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Indiana 54, Purdue 36: Burke’s Fabled Progress

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The Bucket is ensconced in Bloomington for a third straight year, which hasn't happened since Truman was President.

This is a symbol of progress under Morgan Burke.
This is a symbol of progress under Morgan Burke.
Brian Spurlock-USA TODAY Sports

Darrell Hazell is now 6-30 as Purdue's head coach, 2-22 against the Big Ten, and 3-30 against FBS level foes.

Hazell has long said he wanted to be a strong running team, but even with a record breaking freshman running back the Boilers were second to last in rushing in the conference.

Under Greg Hudson Purdue has given up 56, 55, 54, and 51 points at Ross-Ade Stadium, which are the four best days in terms of scoring by an opponent in the 91 year history of the building.

John Shoop continues to have no offensive identity and cannot take advantage of even the slightest edge.

Indiana has now won three straight Bucket games for the first time in 68 years and is poised to win four straight for only the second time ever. They have never won five straight, but are now 60% of the way there.

The last time Purdue won 6 or fewer games in a three-year period? From 1921-23 Purdue went 4-16-2 Obviously they played far fewer games back then, so it was easier to have fewer wins.

Purdue has only had double-digit losses in a season three times: 1993, 2013, and 2015. Two of these have been under Darrel Hazell.

These are all undeniable facts. You can look them up and verify them as I have. They have happened and they are proof that Purdue is in the midst of its worst stretch in the 128 year history of the program. Darrell Hazell was hired to improve on a team that was 17-21 in the previous three years because that was not good enough. Instead, he and his staff have failed miserably at their jobs. Despite this, those that matter insist that there is progress being made.

Hazell will be allowed to return. It is hoped that his coordinators will be gone as he tries to save his job, but if there are no staff changes it is a giant middle finger from the administration to the few remaining fans. They have preached progress, but there is no discernible progress whatsoever. The lone Big Ten win at home in three years came about because a walk-on quarterback had about the worst game possible for a quarterback.

Today was more of the same from Purdue. Hazell, a coach who preaches discipline, had six personal fouls and missed out on a seventh when Leroy Clark stomped on an opponent and it went unnoticed. The offense moved the ball but still made critical mistakes such as the fumble at the one yard line. Finally, if John Shoop's indictment was a few weeks ago, today was the indictment of Greg Hudson.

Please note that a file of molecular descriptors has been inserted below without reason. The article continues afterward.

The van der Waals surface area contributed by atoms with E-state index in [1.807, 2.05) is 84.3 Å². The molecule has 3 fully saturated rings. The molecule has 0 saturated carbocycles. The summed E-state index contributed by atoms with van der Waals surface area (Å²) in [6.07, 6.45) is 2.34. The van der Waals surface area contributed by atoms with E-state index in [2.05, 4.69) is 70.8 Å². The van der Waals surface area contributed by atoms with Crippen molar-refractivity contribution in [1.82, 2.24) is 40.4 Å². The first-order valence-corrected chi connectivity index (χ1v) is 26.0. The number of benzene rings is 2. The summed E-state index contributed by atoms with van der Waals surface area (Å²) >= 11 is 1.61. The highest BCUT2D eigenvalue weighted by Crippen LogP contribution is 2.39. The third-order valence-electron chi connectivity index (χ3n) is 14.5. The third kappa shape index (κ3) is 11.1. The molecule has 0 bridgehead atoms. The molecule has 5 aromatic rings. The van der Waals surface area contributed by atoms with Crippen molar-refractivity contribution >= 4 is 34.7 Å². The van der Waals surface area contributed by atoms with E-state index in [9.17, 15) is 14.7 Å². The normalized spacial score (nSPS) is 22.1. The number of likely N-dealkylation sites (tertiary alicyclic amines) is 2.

I don't think the defense could have been more unprepared today. Yes, the Hoosiers have a very good offense that can score on anyone. That is known. Purdue's defense was still gashed for 144 yards by Devine Redding, a backup, which has been a common theme this year. Once again, Purdue got no pressure on the quarterback and Nate Sudfeld was able to pick them apart. Every third down was a failure it seemed. On Indiana's opening drive when they converted on fourth down it was obvious to everyone in the stadium they were going for it, except for the Purdue coaches. A timeout was not called and no signal was made as Frankie Williams was back to field a punt when Indiana's punter never set foot on the field, allowing the Hoosiers to have an easy conversion that was essentially 11 on 10.

How can you not be prepared in a situation like this? How can 30,000 people in the stadium know what is happening, but not the coaches?

This game was really lost in two spots:

  • Trailing 17-7 Purdue pinned the Hoosiers on the 1 yard line with a great punt by Joe Schopper. They nearly got a safety on the first play, and a declined penalty on second down had the Hoosiers facing 3rd and 10from the one. Andrew Wilson caught a 14 yard pass out of the backfield to get a first down and start a critical 14 play 99 yard drive for a score to go up 24-7.
  • After missed extra point Purdue scored and converted a two-point conversion to make it 44-36. In a one possession game the defense needed a stop, and there was plenty of time left even if Purdue scored and missed the tying deuce because there was 11:21 left. Instead, Purdue pretty much refused to cover Andre Booker, as he somehow beat two defenders for a wide open 72-yard score that was the backbreaker. For good measure Shoop engineered a brilliant three-and-out afterward.

What stood out to me was how hard Indiana played compared to Purdue. The Hoosiers played like they wanted this game. They may have given up yards, but they were making hits when they got to a ballcarrier. They were constantly in the face of Austin Appleby.Several Purdue runs were disrupted because they were pushing Martesse Patterson and Cameron Cermin five yards into the backfield.

Defensively, Purdue was out of position, missing tackles, and slipping and falling. They were making late hits and stomping on players. It is one thing to simply get beat, but to embarrass our university with cheap shots in the process in inexcusable.

So Indiana heads off to a bowl that, quite honestly, is well deserved. The Hoosiers may not be great, but they are at least fun to watch and play hard. Purdue will be at home for a third straight postseason and there is very little promise of a turnaround in 2016. When those in charge feel that this team somehow made progress when every possible metric says otherwise there isn't much you can do. Somehow, Burke, Hazell, and company have job security when attendance next season will likely hit record lows and the losses will pile up.

In fact, I expect Burke to get a raise any day now.